CNET live Q&A: Ex-Facebook exec Chris Kelly

Live interview: CNET's Declan McCullagh asks Chris Kelly, formerly Facebook's chief privacy officer and California attorney general candidate, about identity and security at 9 a.m. PT Wednesday.

Declan McCullagh
Declan McCullagh Former Senior Writer
Declan McCullagh is the chief political correspondent for CNET. You can e-mail him or follow him on Twitter as declanm. Declan previously was a reporter for Time and the Washington bureau chief for Wired and wrote the Taking Liberties section and Other People's Money column for CBS News' Web site.
2 min read

We're pleased to announce that CNET will broadcast a special live interview on Wednesday of Chris Kelly, Facebook's first chief privacy officer and previously a California attorney general candidate.

Chris Kelly
In April 2009, Chris Kelly launched a bid to be elected attorney general in California. He lost in the June primary. Kelly2010.com

Tune in online at 9 a.m. PT (noon ET) on Wednesday, when I'll be interviewing Kelly about privacy, identity, and security. Both of us will be in CBS Interactive's San Francisco headquarters, and the video will be shown at the PrivacyIdentityInnovation conference in Seattle, aka pii2010.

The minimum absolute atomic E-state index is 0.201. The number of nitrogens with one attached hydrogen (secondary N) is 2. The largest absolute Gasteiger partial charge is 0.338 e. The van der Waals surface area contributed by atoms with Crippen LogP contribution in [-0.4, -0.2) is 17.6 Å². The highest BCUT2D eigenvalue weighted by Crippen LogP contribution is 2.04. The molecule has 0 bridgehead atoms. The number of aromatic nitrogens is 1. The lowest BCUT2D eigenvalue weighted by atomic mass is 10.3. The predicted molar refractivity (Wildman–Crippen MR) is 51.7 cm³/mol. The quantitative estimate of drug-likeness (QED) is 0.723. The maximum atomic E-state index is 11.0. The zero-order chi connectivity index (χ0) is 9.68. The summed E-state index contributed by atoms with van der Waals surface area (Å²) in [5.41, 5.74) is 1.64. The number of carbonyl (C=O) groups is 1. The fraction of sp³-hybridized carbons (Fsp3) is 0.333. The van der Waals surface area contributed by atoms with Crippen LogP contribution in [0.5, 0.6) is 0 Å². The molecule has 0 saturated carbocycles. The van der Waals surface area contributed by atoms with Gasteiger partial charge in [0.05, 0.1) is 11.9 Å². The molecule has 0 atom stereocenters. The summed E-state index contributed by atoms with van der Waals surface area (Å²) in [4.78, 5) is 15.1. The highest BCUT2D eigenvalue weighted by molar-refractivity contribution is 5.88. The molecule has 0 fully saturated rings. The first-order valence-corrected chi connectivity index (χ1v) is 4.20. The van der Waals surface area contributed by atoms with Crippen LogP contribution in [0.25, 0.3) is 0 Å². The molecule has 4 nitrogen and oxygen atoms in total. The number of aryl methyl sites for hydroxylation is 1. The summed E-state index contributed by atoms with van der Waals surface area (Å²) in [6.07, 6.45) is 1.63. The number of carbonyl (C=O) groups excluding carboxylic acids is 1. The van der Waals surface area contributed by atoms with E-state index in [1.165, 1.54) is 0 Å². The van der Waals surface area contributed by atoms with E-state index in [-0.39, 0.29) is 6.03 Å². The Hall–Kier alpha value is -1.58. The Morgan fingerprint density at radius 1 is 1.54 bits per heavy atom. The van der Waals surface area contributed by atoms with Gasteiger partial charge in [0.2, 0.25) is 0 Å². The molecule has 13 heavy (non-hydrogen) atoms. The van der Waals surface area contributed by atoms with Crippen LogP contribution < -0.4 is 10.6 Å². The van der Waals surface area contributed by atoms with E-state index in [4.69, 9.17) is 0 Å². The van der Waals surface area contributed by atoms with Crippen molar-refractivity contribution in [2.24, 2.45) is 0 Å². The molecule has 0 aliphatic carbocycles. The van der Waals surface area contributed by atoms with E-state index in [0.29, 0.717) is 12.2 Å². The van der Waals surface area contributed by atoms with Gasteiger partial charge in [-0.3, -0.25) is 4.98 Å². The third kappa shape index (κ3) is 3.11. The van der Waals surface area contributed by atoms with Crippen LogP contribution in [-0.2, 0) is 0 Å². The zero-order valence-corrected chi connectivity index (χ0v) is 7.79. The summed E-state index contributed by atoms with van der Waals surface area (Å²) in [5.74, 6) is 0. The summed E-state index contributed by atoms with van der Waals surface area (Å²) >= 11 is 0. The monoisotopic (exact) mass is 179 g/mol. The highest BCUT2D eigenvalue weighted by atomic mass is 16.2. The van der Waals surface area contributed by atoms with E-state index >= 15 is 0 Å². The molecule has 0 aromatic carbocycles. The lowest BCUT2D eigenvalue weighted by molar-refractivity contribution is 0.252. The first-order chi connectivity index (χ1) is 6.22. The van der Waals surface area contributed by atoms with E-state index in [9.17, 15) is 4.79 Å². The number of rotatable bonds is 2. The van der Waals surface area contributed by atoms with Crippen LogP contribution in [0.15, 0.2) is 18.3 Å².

Here's the place to find our live video feed, which will start a few minutes after 9 a.m. and last about half an hour.

If you'd like to ask questions, please post them to Twitter during the event using the #pii2010QA hashtag.

After sinking more than $12 million of his own Facebook-share-derived fortune into his campaign, Kelly recently lost the Democratic primary to San Francisco District Attorney Kamala Harris, 33.6 percent to 15.5 percent (PDF).

The Kelly campaign sought to turn his experience at the social-networking company into a campaign asset, stressing in an advertisement that he was "top legal counsel at Facebook" and arguing that it gave him insight into "better, smarter ways to solve problems."

If the election had been held a year ago, that might have been received well by voters.

But after a series of high-profile privacy flaps, including CEO Mark Zuckerberg's remarks last December about pushing users to disclose more and an almost-apology from Zuckerberg this spring, that Facebook experience became a liability. Harris, his rival, created an video saying Kelly "designed (the) Facebook privacy policy" and "released your private information." (Kelly called the charges untrue.)